Secondly, piety does not pertain to the gods alone – it also includes filial piety, the duties of children (lat. fīliī) towards their parents. If we wish to clearly exclude parents, we must use another word, theosébeia, ‘piety to the gods’. Proclus gives a good explanation of why: “Parents (goneîs) are analogous to the gods who rule us, since they too are responsible (proestôtes) for our origination (or ‘birth’, génesis) and embody the likeness of the genesiurgic (‘origination-producing’) gods. […] For this reason, people have considered matters of the gods and of parents to belong to the same share, and set down piety and impiety as being as the same for both, because the gods are our fathers, and our fathers are gods to us. […] Fathers are mortal images (agalmata) of gods, and our actions towards both are equally (called) either pious (hosia) or impious (anhosia)” (Proclus, On the Republic, vol. 2, p. 174).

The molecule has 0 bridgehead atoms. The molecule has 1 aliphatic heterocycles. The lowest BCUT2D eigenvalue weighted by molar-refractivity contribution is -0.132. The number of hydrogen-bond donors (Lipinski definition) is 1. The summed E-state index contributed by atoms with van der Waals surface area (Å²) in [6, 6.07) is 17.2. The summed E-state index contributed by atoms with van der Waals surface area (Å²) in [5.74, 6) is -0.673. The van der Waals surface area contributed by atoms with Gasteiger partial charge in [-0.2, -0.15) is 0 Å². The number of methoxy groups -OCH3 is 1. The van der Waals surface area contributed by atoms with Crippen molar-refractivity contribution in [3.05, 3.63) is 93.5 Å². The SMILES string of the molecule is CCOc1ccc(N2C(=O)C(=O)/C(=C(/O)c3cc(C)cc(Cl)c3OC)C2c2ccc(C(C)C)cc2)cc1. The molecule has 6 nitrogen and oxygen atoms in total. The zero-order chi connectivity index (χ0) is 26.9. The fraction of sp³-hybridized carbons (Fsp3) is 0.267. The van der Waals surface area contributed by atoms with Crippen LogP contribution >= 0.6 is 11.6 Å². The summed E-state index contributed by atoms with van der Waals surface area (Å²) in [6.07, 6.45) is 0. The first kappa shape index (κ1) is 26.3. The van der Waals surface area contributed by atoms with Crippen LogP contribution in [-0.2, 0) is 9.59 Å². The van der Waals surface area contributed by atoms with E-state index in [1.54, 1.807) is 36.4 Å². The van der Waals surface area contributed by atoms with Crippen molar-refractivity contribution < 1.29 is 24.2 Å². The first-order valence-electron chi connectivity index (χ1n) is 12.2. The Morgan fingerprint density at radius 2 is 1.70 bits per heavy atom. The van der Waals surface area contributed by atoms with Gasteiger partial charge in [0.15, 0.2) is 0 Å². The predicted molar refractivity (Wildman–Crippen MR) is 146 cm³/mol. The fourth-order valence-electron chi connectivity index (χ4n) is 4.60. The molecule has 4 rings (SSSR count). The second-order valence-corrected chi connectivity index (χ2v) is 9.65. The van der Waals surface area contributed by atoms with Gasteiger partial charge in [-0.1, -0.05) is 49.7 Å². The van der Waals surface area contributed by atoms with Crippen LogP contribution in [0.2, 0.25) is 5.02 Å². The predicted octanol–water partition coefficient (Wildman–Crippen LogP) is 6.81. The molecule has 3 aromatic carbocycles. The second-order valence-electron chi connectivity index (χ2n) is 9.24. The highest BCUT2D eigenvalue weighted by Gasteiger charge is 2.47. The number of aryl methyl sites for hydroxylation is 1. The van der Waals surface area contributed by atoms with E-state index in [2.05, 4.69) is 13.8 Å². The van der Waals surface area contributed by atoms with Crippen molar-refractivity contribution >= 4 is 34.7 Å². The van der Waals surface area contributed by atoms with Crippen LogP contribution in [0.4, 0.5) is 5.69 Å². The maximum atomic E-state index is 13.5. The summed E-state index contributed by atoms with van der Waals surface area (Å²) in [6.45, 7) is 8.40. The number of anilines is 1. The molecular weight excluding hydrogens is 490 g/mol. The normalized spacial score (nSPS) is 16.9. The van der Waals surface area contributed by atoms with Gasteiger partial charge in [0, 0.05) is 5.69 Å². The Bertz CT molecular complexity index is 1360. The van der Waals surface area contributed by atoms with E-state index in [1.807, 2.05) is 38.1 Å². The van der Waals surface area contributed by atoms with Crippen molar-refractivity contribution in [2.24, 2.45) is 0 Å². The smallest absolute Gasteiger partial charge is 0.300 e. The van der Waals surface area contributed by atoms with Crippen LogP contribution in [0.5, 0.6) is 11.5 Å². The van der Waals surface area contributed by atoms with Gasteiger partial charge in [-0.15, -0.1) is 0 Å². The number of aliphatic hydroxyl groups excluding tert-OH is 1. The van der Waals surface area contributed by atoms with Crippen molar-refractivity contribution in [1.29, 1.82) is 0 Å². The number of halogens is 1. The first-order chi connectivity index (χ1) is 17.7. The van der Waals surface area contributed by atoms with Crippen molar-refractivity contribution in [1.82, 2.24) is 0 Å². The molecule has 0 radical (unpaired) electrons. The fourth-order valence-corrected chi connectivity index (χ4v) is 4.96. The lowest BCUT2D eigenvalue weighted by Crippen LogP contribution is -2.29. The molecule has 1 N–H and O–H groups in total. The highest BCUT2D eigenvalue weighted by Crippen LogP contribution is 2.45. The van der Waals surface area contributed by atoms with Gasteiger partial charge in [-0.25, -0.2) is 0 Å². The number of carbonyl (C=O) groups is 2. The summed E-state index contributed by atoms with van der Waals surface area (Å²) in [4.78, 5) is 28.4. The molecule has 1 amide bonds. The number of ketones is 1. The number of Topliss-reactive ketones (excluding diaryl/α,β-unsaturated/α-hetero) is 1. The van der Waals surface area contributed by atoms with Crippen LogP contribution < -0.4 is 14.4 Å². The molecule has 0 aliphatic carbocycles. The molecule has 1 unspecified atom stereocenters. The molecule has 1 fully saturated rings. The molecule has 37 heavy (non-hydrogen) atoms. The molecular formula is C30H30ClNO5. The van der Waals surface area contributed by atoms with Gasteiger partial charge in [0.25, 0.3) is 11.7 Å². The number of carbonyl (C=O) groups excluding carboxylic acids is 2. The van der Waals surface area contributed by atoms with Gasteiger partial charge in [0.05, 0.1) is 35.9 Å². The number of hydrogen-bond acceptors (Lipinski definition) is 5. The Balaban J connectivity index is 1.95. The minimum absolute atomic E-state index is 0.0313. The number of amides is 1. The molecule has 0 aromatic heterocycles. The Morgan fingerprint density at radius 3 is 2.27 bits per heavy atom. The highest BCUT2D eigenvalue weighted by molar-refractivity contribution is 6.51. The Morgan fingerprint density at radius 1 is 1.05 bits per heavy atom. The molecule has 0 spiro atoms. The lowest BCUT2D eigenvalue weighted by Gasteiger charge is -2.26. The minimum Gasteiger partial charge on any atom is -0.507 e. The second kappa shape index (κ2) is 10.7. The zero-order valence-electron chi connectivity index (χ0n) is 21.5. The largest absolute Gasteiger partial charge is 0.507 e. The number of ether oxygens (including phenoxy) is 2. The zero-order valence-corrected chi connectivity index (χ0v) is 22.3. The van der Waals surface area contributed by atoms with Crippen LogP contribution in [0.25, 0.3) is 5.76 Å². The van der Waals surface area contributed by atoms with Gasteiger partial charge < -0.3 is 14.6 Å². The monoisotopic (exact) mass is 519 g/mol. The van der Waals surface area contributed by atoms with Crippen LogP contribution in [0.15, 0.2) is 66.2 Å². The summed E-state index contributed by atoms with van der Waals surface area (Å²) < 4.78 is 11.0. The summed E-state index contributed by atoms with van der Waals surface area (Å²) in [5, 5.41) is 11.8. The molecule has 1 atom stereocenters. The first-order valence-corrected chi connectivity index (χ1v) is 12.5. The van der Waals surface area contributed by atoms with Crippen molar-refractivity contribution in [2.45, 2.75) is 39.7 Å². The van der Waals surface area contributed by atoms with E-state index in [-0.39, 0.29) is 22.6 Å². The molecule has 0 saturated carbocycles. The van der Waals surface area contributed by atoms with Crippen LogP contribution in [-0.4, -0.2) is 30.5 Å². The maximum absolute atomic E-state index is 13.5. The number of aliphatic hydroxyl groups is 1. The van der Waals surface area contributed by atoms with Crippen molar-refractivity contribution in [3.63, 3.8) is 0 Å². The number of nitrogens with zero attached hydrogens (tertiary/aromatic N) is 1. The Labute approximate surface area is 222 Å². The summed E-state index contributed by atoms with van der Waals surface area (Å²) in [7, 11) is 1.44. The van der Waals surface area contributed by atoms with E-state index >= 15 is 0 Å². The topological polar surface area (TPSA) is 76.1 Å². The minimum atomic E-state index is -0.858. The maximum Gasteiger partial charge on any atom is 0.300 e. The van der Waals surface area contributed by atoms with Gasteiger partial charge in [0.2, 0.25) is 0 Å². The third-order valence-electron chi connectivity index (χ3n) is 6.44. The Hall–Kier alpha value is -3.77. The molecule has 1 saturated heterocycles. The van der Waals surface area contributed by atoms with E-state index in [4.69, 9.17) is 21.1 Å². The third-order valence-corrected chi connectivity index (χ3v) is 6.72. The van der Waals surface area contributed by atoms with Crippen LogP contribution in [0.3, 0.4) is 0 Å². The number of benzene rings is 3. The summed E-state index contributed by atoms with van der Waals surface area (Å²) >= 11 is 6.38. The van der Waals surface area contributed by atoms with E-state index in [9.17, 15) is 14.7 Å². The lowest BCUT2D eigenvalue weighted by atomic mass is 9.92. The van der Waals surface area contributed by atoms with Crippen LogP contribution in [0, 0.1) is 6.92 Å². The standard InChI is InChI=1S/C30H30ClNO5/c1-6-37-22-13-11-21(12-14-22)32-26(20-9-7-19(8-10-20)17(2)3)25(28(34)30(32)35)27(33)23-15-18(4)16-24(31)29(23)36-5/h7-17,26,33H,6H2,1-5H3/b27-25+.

This is not to say that the Principal Maxims which exhort us to worship the gods and honor our parents are equivalent in importance, much less that they are moral absolutes without exceptions. Those who “are the causes of our being, and of our being well, just like the gods” (Simplicius, On Epictetus’ Handbook, p. 86), deserve our reverence – but if parents mistreat us, or would have us do something immoral, they do not deserve it (at least not in that respect). Obedience to the gods, and consequently a commitment to goodness, comes first (Hierocles, On the Golden Verses 4).
So, how are we to define piety, especially that towards the gods? With the Platonic Definitions, on the one hand, as “justice in relation to the gods; a power to serve the gods willingly; a correct judgement of the honor (or ‘reverence’, timḗ) concerning the gods; knowledge of the honor concerning the gods” (412e).